The first measures towards the protection of the area which today is the Niassa National Reserve was in March, 1954, when an official notice, from the Hunting Commission prohibited hunting for commercial purposes in an area of nearly 100 000 km2 in northern Mozambique.
Click to see the area in which commercial hunting was prohibited in early 1954
In October 1954, with the aim of promoting the protection of wildlife species that only existed in this northern part of the country, the Niassa Hunting Reserve was created. Six years later, in July 1960, the limits of the Reserve were change and declared as a Partial Hunting Reserve. In 1969 the boundaries were again redefined, reducing the area of the Reserve to 12 380 km2. Although these remained the legally defined limits of the Reserve until 1999, there were subsequent attempts to enlarge the Reserve, notably during the late 1970s and early 1980s following proposals by Tello and Dutton (1979).
In November 1995, an agreement was signed between Grupo Madal (an agro-industrial company operating in Mozambique since 1903) and the Ministry of Agriculture to jointly develop a rehabilitation strategy and long term Management Plan for the Reserve.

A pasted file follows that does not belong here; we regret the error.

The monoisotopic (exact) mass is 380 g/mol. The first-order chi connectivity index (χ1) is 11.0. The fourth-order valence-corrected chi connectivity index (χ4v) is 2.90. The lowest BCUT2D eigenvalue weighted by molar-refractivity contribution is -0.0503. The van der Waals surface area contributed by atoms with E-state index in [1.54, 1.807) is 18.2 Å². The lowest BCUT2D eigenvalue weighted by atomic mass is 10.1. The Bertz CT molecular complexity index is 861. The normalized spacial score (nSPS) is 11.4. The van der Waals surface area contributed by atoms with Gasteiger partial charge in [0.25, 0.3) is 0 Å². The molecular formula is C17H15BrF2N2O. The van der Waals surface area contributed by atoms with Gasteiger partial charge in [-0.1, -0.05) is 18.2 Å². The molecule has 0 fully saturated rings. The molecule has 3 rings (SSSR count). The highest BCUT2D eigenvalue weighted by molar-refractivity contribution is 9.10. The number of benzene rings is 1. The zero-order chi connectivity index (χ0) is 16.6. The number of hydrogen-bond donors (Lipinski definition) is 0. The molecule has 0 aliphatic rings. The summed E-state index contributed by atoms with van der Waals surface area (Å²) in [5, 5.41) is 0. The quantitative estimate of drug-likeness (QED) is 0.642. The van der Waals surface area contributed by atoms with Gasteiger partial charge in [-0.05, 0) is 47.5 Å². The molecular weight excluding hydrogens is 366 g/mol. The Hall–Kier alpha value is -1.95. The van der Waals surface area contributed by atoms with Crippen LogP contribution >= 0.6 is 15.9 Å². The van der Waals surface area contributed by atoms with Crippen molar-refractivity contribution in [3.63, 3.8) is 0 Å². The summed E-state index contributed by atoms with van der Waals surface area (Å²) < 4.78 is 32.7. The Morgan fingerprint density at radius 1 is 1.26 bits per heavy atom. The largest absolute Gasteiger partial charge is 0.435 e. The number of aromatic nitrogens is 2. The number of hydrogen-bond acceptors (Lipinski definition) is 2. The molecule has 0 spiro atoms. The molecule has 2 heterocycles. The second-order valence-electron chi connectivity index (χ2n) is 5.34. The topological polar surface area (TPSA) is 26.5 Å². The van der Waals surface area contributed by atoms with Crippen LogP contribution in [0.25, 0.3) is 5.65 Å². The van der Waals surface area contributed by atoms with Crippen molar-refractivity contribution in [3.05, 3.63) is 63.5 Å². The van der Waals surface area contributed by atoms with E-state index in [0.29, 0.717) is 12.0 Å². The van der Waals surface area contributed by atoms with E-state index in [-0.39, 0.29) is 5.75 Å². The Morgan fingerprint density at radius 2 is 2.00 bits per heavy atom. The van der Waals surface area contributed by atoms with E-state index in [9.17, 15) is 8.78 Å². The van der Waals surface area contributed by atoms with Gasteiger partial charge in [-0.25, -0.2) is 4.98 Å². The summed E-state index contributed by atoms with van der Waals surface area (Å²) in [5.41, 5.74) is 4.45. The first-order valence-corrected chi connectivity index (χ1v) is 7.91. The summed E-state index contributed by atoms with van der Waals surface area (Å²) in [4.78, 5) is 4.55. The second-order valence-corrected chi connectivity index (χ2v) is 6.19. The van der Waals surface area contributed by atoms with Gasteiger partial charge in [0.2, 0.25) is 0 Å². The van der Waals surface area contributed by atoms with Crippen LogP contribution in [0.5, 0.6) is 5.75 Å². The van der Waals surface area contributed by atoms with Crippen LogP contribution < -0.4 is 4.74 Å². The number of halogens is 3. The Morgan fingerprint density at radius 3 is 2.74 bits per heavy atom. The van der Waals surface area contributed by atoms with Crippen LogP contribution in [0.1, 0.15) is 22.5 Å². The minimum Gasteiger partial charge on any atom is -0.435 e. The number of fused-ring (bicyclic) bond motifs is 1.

In April 1998, the Council of Ministers approved a proposal (Internal Enactment No. 05/98 and Authorization No. 78/98), which defined the new borders of Niassa National Reserve; the establishment of Sociedade para a Gestão da Reserva do Niassa (SGDRN) as the management entity (see Who’s Who); and lease that provided a secession of rights to SGDRN for a period of ten years.
In November 1999, the new boundaries for the Niassa National Reserve were defined and legalised which included its extension to the Lugenda River, as well as its buffer zone. In 2000 the Articles of Association of SGDRN were published, and in 2002 a 10 year lease agreement was signed between SGDRN and the Ministry of Tourism on behalf of GoM. This agreement came to an end on the 10th of September 2012 and the management of the Reserve was given back to the State.
Niassa National Reserve had previously belonged to a category of conservation area defined as a “partial hunting reserve”. This classification legitimised hunting for certain requirements. Decree 81/99 now declares that the area of the Niassa National Reserve is regulated by the Forestry and Wildlife Law (Law 10/99) and the regulations contained therein, by the Management Plan and the regulation that approves the Plan.